Women in Fire Science: Ellen Frondorf

A woman and man measure a line in a meadow.
Ellen Frondorf assists with fire effects monitoring at Appomattox Courthouse National Historical Park.


I am currently a graduate student at a university in northern Minnesota. My research assesses post-fire oak and pine regeneration in Shenandoah National Park in Virginia. I worked for three seasons as a fire effects monitor for Shenandoah National Park and the Northeast Region. I really enjoyed the work and enjoyed the fact that the data we collected would have influence on future management decisions. My graduate research is an extension of that and is giving up to date oak and pine information to fire managers.

As a graduate student, some of the great things about conducting research in a national park is hiking, both on trails and in the backcountry. I would complain about it at some points (hello gnats, uphill hiking, thorny vegetation, and hot and humid temperatures), but you get to see some pretty neat stuff spending that much time out in the woods - insects you didn’t know existed, birds nesting, and bears getting perhaps a little too close for comfort. The challenges include conducting research in a way that is the least invasive to the environment, which is actually a really great thing and makes one get a bit more creative.

As an NPS employee, I really enjoyed traveling to complete monitoring work. Our crew travelled to Acadia National Park in Maine, to Cumberland Island National Seashore in Georgia, and many places in between. Fire plays an ecological role throughout the entire East Coast, and our crew collected data that determines how effective fire is as a management tool.

NPS and graduate work are also great for learning new skills. As a beginning fire effects monitor, I barely knew how to use a handheld GPS or compass. Now, I love navigating to plots in the backcountry. My GIS skills have massively increased, I’ve gained my firefighter type 2 certification, and I’ve been exposed to numerous monitoring protocols from working not only with NPS, but with trainings with the Nature Conservancy, and others. My newest endeavor is learning how to make burn severity maps.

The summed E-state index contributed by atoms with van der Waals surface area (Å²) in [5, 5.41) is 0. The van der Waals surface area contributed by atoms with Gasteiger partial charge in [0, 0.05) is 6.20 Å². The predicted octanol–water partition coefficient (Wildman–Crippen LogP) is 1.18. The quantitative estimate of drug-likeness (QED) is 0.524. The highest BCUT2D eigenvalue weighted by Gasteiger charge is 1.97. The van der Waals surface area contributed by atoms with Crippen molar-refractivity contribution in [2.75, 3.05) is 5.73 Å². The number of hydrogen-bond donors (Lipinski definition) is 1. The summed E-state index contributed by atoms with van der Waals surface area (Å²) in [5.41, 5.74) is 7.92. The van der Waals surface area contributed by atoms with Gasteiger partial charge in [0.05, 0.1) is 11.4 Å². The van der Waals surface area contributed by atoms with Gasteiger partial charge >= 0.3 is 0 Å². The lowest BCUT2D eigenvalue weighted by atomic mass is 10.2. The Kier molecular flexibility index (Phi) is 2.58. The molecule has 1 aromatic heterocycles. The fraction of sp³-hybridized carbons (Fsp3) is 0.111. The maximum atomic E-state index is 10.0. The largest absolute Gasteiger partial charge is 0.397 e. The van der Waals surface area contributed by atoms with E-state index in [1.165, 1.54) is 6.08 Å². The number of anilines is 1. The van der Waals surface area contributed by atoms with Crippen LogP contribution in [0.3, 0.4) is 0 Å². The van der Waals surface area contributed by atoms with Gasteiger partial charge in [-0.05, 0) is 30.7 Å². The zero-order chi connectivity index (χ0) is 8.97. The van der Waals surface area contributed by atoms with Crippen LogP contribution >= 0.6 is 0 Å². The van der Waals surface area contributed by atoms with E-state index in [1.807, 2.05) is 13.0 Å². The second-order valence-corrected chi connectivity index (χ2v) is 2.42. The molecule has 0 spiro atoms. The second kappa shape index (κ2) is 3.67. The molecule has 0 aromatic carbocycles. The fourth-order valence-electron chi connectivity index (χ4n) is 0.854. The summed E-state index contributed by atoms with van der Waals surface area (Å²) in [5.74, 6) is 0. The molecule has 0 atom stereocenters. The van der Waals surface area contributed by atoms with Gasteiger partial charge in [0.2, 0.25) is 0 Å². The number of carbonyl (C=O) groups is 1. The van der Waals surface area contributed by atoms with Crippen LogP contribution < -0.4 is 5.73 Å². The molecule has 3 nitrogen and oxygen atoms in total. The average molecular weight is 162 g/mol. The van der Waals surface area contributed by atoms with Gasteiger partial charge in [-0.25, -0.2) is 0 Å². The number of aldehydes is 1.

A woman holds a small sign in a regrowing forest and takes a photo.
Ellen Frondorf takes a photo in a regenerated oak forest.

Image courtesy of Ellen Frondorf.

I’ve always been interested in science and the outdoors and remember my dad taking me and my brothers hiking while my mom had to work on Saturdays when I was really young. From there, I attended nature camps in Cincinnati where I grew up and it was always a highlight of my summer. National parks were not close by, but by visiting outdoor spaces as a kid, my interest piqued and it’s then not far to understand how I came to love all parks.

I chose this career field because of the opportunity to use critical thinking, the physical nature of the job, and the beautiful scenery. It is a common occurrence that I get to identify plants, problem solve, hike, and of course, there are often wonderful views.

One of my most interesting experiences in NPS was for two weeks one summer, I was placed on a hotshot crew and we fought fires in Idaho and Utah. That was a great crew and I learned a lot. I’ve also been able to help a PhD student collect data on fires in Acadia National Park in Maine and install monitoring plots on Cumberland Island National Seashore in Georgia.

My advice to women or girls interested in this field - be confident in your abilities, but request help when needed. Take initiative and ask to be given opportunities, whether that is an opportunity to learn a new skill or complete a task.

Acadia National Park, Cumberland Island National Seashore, Shenandoah National Park

Last updated: June 17, 2020